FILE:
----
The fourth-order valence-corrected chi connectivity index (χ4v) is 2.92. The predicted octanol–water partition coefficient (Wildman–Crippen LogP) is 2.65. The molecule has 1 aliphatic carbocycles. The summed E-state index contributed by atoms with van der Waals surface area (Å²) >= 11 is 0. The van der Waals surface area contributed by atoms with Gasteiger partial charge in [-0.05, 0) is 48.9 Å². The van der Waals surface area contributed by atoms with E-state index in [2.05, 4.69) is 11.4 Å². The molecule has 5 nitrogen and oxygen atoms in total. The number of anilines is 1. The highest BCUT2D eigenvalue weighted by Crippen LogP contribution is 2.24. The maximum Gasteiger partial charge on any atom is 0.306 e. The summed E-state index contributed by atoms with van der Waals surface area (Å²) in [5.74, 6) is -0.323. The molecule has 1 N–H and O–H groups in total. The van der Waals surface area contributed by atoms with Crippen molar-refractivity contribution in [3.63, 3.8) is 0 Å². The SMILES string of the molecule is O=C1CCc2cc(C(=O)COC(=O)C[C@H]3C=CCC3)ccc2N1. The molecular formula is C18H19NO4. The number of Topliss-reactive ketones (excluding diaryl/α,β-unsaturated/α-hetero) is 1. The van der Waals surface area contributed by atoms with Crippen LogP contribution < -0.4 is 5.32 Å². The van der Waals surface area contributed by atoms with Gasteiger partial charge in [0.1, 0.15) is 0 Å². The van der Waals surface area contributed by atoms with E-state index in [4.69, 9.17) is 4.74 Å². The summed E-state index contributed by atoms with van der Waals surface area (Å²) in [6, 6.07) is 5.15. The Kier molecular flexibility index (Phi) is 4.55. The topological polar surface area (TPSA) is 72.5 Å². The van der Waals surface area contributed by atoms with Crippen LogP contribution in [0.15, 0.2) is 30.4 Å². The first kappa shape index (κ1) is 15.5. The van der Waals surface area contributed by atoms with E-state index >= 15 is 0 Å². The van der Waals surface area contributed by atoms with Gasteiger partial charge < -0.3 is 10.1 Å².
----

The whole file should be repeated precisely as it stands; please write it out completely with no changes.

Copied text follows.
The fourth-order valence-corrected chi connectivity index (χ4v) is 2.92. The predicted octanol–water partition coefficient (Wildman–Crippen LogP) is 2.65. The molecule has 1 aliphatic carbocycles. The summed E-state index contributed by atoms with van der Waals surface area (Å²) >= 11 is 0. The van der Waals surface area contributed by atoms with Gasteiger partial charge in [-0.05, 0) is 48.9 Å². The van der Waals surface area contributed by atoms with E-state index in [2.05, 4.69) is 11.4 Å². The molecule has 5 nitrogen and oxygen atoms in total. The number of anilines is 1. The highest BCUT2D eigenvalue weighted by Crippen LogP contribution is 2.24. The maximum Gasteiger partial charge on any atom is 0.306 e. The summed E-state index contributed by atoms with van der Waals surface area (Å²) in [5.74, 6) is -0.323. The molecule has 1 N–H and O–H groups in total. The van der Waals surface area contributed by atoms with Crippen molar-refractivity contribution in [3.63, 3.8) is 0 Å². The SMILES string of the molecule is O=C1CCc2cc(C(=O)COC(=O)C[C@H]3C=CCC3)ccc2N1. The molecular formula is C18H19NO4. The number of Topliss-reactive ketones (excluding diaryl/α,β-unsaturated/α-hetero) is 1. The van der Waals surface area contributed by atoms with Crippen LogP contribution < -0.4 is 5.32 Å². The van der Waals surface area contributed by atoms with Gasteiger partial charge in [0.1, 0.15) is 0 Å². The van der Waals surface area contributed by atoms with E-state index in [4.69, 9.17) is 4.74 Å². The summed E-state index contributed by atoms with van der Waals surface area (Å²) in [6, 6.07) is 5.15. The Kier molecular flexibility index (Phi) is 4.55. The topological polar surface area (TPSA) is 72.5 Å². The van der Waals surface area contributed by atoms with Crippen LogP contribution in [0.15, 0.2) is 30.4 Å². The first kappa shape index (κ1) is 15.5. The van der Waals surface area contributed by atoms with E-state index >= 15 is 0 Å². The van der Waals surface area contributed by atoms with Gasteiger partial charge < -0.3 is 10.1 Å².